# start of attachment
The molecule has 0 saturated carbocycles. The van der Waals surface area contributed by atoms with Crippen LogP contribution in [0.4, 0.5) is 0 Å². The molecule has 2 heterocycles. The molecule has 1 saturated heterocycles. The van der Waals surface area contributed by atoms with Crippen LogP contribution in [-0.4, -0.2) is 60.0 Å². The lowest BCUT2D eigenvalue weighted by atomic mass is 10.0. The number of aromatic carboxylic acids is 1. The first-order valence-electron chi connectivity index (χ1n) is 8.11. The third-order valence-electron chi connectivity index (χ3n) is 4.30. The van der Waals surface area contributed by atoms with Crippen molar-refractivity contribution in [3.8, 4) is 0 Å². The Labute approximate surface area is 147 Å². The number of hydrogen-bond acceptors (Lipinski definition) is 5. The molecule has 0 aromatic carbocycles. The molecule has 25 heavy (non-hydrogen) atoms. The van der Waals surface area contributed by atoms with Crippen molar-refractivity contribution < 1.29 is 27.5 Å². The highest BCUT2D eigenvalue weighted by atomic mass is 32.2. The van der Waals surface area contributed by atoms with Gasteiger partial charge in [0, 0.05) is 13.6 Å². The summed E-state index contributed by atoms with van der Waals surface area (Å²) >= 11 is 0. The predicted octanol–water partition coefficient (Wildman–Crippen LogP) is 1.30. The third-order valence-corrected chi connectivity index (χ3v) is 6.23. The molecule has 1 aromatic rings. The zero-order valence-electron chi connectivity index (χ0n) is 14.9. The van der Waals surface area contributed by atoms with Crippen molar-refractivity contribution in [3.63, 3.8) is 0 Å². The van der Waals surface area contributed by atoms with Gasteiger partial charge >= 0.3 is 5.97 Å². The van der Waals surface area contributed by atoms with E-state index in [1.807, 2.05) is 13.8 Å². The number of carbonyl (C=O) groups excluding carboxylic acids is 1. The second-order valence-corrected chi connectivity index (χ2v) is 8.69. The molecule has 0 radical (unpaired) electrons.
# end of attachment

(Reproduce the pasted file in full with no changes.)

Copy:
The molecule has 0 saturated carbocycles. The van der Waals surface area contributed by atoms with Crippen LogP contribution in [0.4, 0.5) is 0 Å². The molecule has 2 heterocycles. The molecule has 1 saturated heterocycles. The van der Waals surface area contributed by atoms with Crippen LogP contribution in [-0.4, -0.2) is 60.0 Å². The lowest BCUT2D eigenvalue weighted by atomic mass is 10.0. The number of aromatic carboxylic acids is 1. The first-order valence-electron chi connectivity index (χ1n) is 8.11. The third-order valence-electron chi connectivity index (χ3n) is 4.30. The van der Waals surface area contributed by atoms with Crippen molar-refractivity contribution in [3.8, 4) is 0 Å². The Labute approximate surface area is 147 Å². The number of hydrogen-bond acceptors (Lipinski definition) is 5. The molecule has 0 aromatic carbocycles. The molecule has 25 heavy (non-hydrogen) atoms. The van der Waals surface area contributed by atoms with Crippen molar-refractivity contribution < 1.29 is 27.5 Å². The highest BCUT2D eigenvalue weighted by atomic mass is 32.2. The van der Waals surface area contributed by atoms with Gasteiger partial charge in [0, 0.05) is 13.6 Å². The summed E-state index contributed by atoms with van der Waals surface area (Å²) >= 11 is 0. The predicted octanol–water partition coefficient (Wildman–Crippen LogP) is 1.30. The third-order valence-corrected chi connectivity index (χ3v) is 6.23. The molecule has 1 aromatic rings. The zero-order valence-electron chi connectivity index (χ0n) is 14.9. The van der Waals surface area contributed by atoms with Crippen molar-refractivity contribution in [3.63, 3.8) is 0 Å². The van der Waals surface area contributed by atoms with Gasteiger partial charge >= 0.3 is 5.97 Å². The van der Waals surface area contributed by atoms with E-state index in [1.807, 2.05) is 13.8 Å². The number of carbonyl (C=O) groups excluding carboxylic acids is 1. The second-order valence-corrected chi connectivity index (χ2v) is 8.69. The molecule has 0 radical (unpaired) electrons.